Woodland owners play an important role in helping to grow and expand woodland in Britain. Today, woodland covers only 13% of Britain and of this only 54% is actively managed. Yet the UK forestry sector and the products we make from it contributes over £4.1bn to the GDP.
We’re working to increase the number of woodlands that are actively managed and create more woods and forests in Britain. As the UK is the world’s second largest importer of timber, we need to plant more trees so that we readdress this and can supply more home grown material.
What’s in it for me?
Grown in Britain certification shows your customers that you support the UK forest industry. With the use of the certification mark you:
- increase visibility that your timber is made from home grown UK timber
- provide assurance that your timber comes from sustainably managed woodlands
- show your customers you’re supporting British woodlands and the benefits they bring to our economy, environment and wildlife
You can apply here.
There are lots of ways to get advice on support on creating or managing woodland in England, Scotland, Wales and Northern Ireland.
We use the UK Forestry Standard (UKFS) management plans as a benchmark for the assessment for our certification. If the Forestry Commission, Natural Resources Wales, Forestry Commission Scotland and Forest Services Northern Ireland have not approved your management plan then we have developed a new route by working with the Sylva Foundation and their MyForest tools. For more detailed information see here.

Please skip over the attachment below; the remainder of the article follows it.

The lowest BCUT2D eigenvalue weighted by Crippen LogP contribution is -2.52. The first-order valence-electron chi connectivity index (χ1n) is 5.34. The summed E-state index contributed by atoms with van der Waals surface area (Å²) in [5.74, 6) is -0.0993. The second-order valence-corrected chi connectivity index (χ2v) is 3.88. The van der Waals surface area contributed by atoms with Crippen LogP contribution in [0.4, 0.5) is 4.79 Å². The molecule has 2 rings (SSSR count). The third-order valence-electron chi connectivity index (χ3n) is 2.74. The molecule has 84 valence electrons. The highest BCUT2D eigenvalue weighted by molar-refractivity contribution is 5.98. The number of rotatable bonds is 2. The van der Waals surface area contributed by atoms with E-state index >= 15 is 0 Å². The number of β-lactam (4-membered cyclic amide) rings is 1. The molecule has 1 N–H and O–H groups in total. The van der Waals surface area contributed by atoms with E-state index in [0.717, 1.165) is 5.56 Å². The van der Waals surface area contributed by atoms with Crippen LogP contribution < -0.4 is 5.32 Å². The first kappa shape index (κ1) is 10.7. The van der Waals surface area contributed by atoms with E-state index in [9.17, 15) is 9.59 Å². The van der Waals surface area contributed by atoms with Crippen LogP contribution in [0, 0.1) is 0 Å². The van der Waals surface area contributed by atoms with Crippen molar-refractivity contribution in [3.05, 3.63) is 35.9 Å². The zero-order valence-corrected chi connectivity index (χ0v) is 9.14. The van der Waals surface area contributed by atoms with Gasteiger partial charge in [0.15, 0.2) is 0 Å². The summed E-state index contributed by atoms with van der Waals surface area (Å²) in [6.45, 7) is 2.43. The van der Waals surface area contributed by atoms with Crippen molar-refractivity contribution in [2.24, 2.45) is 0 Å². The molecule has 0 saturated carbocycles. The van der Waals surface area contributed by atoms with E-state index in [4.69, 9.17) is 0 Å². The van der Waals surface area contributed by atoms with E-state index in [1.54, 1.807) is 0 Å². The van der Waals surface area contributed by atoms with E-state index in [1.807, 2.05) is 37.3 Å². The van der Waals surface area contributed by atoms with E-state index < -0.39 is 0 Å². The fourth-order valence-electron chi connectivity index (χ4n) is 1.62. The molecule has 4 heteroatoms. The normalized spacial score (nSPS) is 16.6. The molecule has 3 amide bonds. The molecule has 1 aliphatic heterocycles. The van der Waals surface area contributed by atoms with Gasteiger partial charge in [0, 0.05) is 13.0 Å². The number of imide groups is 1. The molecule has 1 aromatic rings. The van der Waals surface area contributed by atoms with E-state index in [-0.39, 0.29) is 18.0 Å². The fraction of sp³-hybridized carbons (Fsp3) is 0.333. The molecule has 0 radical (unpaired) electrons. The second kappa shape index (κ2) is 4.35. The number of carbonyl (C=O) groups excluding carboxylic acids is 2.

Who else is involved?
Over 10% of the woodland in the UK is certified as Grown in Britain. These woodland owners and landowners are working to grow, manage and harvest the wood that ends up in the products we all buy. Here are some of their stories:
Nick Webb, Marston Vale Trust
“The Forest of Martin Vale project is about using trees and woodland to repair a damaged landscape, addressing the effects of the brick industry that flourished between Bedford and Milton Keynes. Our aim is to achieve 30% tree cover by 2031 through environmental regeneration of the type that provides social, economic and environment benefits for the community. “Woods can – and should – be vibrant places of work, rest and wildlife, and they don’t need to be incompatible. Today, woodlands like our own provide space for recreation, wildlife and for harvesting, and Grown in Britain helps connect these elements together in a way that’s engaging and positive for the industry and for the public – who love their woodlands, but don’t necessarily understand they need to be managed.”